Cough in tetraplegic subjects: an active process
Tetraplegic individuals are paralyzed in both the arms and legs; this condition is also known as quadriplegia. Because they have lost the function of certain nerves, these persons have little ability to use their expiratory muscles. These muscles, located in the abdomen and between the ribs, are important for exhaling air and coughing. When coughing is not efficient, the body cannot clear out lung secretions, and this can lead to serious complications such as collapsed lung and pneumonia. It has been assumed that the coughing reflex in tetraplegic persons is a passive process in which the respiratory system exhibits some elastic recoil, yet there is also evidence that tetraplegics have the use of a portion of the pectoralis major muscle. The involvement of the clavicular portion of the pectoralis major in coughing by tetraplegic patients was studied. The eight subjects were adults who had suffered a fracture-dislocation of the cervical (neck) spinal cord between the fifth and seventh vertebrae; the injuries had occurred nine months to 13 years earlier. The electrical activity in their muscles was measured as they coughed. The clavicular portion of the pectoralis major had a central role in coughing, demonstrating that coughing is an active process in these individuals. The practical implication of this finding is that tetraplegics could develop the effectiveness of their cough and prevent serious respiratory problems by muscle training. Abdominal binding may also be helpful because an unexpected outward movement of the abdomen has been observed during coughing. (Consumer Summary produced by Reliance Medical Information, Inc.)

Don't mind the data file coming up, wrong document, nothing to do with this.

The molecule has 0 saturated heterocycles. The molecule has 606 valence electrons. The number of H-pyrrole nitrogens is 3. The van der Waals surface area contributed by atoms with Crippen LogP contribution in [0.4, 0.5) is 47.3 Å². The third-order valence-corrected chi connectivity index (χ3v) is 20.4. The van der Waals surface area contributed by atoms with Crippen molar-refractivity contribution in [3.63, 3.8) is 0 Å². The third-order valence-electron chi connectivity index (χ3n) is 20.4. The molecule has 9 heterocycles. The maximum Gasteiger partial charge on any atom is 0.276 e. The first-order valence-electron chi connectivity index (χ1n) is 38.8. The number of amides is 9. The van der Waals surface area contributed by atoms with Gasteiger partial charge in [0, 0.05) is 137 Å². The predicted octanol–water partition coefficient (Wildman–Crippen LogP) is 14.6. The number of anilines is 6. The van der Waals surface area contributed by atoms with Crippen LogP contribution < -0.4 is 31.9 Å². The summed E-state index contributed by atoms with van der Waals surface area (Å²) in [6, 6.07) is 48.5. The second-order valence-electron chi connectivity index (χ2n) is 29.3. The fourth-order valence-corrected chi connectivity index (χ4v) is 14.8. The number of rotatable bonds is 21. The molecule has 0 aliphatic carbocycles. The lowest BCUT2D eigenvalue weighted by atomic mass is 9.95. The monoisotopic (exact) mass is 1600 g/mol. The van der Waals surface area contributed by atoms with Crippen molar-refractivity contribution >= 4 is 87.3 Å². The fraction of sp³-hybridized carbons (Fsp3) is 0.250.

Publication Name: Annals of Internal Medicine
HIV Surveillance: A Dynamic, Not Static, Process to Assure Accurate Local Data
HIV patient registries should be continually updated to accurately reflect case information. One group of researchers found that four pregnant women and one non-pregnant woman who were initially identified as at high risk for HIV infection were found not to be infected. In 58% of the cases, risk factors for HIV infection were either confirmed or reclassified.
Publication Name: Sexually Transmitted Diseases
Partnership is a three-step process
Tips are provided for dentists who want to hire a partner to help provide dental services. The process can be broken into three phases to ensure a successful integration: the employment phase, the at-risk associateship, and the partnership phase. Dentists should have weekly meetings with the new partner to keep the lines of communication open.
Publication Name: Journal of the American Dental Association
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